Revocable and irrevocable trusts are two types of living trusts that you can create during your lifetime. Both trust types are ultimately designed to pass your assets to your heirs upon your death. You can make changes to a revocable trust at any time, but when you die the trust becomes irrevocable since you no longer have the capability to revoke it. However, in the immediate aftermath of your death, revocable and irrevocable trusts are handled differently.
When you create an irrevocable living trust, you must name someone to act as the trustee. That individual must act in the best interests of the trust and comply with the instructions detailed in the trust agreement. However, you as the trust writer or grantor have no direct control over the trust or the assets inside it. The trustee manages your trust before and after your death and you cannot remove a trustee from the trust.
In contrast, you can act as the trustee of your own revocable trust. This means that you must find someone to act as the successor trustee and that individual must assume the trustee role upon your death. If you do not keep detailed records, the successor trustee may have trouble locating and then liquidating the trust assets.
Taxpayer Identification Number
Although revocable living trusts are legal entities under state law, the Internal Revenue Service does not regard you and your trust as being separate entities because your ability to revoke the trust means that you have control over the trust assets. Therefore, you and your trust both file taxes under your Social Security number during your lifetime.
An irrevocable trust, on the other hand, must have its own Taxpayer Identification Number (TIN) since you do not have direct control of the trust's assets. When you die, an irrevocable trust continues to function as before in terms of taxation, but the successor trustee of a revocable trust has to apply for a TIN.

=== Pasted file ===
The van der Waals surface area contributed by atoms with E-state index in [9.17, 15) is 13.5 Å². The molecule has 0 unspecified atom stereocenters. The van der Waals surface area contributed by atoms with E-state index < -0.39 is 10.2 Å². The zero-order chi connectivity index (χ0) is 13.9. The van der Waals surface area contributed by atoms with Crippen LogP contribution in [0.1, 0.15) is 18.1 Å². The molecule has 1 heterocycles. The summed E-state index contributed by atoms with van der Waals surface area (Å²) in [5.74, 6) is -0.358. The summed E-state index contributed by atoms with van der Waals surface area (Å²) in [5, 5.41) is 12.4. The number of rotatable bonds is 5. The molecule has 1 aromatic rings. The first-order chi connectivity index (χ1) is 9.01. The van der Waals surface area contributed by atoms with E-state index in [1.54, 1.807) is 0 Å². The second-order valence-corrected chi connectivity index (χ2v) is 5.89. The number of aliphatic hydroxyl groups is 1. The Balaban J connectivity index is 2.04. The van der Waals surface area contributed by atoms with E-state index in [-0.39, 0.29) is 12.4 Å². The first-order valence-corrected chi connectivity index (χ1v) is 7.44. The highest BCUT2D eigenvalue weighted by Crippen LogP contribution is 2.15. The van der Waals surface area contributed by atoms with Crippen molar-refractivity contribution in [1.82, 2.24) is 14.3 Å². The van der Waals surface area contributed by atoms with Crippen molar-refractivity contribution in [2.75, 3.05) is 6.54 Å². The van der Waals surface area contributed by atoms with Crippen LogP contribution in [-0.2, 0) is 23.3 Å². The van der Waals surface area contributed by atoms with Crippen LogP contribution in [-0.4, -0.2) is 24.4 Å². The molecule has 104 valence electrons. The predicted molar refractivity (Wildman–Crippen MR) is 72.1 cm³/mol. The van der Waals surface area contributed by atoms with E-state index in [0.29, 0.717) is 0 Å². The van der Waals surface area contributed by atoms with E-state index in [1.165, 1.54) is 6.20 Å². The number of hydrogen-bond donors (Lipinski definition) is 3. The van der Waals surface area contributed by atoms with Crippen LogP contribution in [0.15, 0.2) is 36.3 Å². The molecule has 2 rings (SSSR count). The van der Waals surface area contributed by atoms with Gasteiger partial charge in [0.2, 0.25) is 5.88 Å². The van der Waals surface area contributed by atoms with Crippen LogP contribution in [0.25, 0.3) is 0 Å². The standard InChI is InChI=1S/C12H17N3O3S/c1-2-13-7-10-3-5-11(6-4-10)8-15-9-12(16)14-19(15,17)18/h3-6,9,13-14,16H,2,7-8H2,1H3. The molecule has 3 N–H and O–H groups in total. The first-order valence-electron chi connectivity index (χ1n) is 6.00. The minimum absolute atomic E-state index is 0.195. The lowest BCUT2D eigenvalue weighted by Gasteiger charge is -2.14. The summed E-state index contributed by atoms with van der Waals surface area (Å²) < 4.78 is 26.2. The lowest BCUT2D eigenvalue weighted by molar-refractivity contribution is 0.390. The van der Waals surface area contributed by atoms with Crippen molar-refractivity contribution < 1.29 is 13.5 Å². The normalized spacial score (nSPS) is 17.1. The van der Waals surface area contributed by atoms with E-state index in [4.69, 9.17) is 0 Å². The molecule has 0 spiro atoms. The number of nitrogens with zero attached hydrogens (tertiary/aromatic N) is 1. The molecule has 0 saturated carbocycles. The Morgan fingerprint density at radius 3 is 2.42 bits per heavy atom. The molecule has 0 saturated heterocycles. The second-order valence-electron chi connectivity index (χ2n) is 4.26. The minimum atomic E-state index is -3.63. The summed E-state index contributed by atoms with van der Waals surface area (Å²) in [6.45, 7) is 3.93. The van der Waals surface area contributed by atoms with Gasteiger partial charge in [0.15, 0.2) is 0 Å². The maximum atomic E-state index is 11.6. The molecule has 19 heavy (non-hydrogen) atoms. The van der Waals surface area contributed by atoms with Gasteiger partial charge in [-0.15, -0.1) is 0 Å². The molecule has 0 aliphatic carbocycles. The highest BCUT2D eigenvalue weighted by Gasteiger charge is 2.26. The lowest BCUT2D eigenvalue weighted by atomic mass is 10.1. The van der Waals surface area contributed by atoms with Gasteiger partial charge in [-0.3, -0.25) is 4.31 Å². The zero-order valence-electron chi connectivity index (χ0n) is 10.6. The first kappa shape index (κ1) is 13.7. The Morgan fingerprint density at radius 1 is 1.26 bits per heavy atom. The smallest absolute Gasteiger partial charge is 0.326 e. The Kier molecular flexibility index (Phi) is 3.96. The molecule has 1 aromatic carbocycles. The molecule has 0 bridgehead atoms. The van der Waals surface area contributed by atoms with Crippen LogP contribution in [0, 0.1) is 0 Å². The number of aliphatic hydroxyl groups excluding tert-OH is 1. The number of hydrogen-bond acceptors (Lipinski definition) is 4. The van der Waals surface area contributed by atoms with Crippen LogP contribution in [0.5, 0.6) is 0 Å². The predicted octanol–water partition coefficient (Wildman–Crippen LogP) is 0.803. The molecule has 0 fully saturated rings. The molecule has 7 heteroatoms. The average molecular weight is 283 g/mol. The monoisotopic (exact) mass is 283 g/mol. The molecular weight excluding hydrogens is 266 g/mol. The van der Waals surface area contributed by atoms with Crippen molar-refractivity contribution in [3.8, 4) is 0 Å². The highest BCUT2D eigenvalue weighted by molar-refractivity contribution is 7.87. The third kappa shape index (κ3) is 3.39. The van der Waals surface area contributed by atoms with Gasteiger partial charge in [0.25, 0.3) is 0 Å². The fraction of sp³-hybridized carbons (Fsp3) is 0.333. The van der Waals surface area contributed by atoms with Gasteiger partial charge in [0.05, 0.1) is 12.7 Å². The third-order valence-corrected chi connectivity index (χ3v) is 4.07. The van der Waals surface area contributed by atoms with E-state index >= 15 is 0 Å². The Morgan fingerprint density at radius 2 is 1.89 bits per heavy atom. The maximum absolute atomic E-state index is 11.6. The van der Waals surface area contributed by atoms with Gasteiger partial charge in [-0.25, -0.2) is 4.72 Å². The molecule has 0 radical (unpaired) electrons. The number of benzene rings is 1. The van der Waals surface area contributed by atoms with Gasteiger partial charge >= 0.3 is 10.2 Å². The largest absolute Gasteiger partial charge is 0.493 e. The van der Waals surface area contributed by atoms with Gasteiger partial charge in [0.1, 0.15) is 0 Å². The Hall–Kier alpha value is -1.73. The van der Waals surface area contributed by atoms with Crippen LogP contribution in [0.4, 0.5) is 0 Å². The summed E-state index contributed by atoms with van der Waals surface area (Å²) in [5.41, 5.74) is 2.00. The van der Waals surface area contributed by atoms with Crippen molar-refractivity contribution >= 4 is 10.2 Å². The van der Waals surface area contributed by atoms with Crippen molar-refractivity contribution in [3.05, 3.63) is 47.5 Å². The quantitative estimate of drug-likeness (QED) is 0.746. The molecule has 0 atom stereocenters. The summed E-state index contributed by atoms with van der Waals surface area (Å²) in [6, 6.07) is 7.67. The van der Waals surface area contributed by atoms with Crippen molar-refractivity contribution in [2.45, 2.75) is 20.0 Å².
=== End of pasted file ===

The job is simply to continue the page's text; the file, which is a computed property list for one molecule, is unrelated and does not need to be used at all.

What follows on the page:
The assets inside an irrevocable living trust are not subject to death taxes because you and your trust are separate tax entities. However, since you and your revocable trust share the same TIN, your trust assets are regarded as part of your estate for tax purposes. As of 2011, if the value of your estate exceeds $5 million, your estate becomes subject to death or estate taxes. Estate taxes amount to 35 percent, but you can avoid these taxes altogether if you create an irrevocable as opposed to a revocable living trust.
After your successor trustee pays the death taxes, acquires a TIN and assumes full control of your trust, then your revocable trust functions in the same manner as an irrevocable trust. The assets inside both types of trust are passed onto the trust beneficiaries, and trust assets are excluded from probate. Many people create revocable and irrevocable trusts so that their heirs can avoid the cost of probate. However, unless you have a large estate, the legal costs of creating a trust may outweigh the potential savings.
- The Florida Bar: The Revocable Trust in Florida Pamphlet
- State Bar of Wisconsin: Revocable Living Trusts: Answering Your Legal Questions
- Hoopes, Adams and Alexander PLC; Irrevocable Trusts in Arizona: Trustee Reporting, Notification Requirements; December 2010
- University of Florida; Estate Planning: Revocable Living Trusts
- "The New York Times"; Estate and Gift Rules: Some Clarity, for Now; Carla Fried; February 2011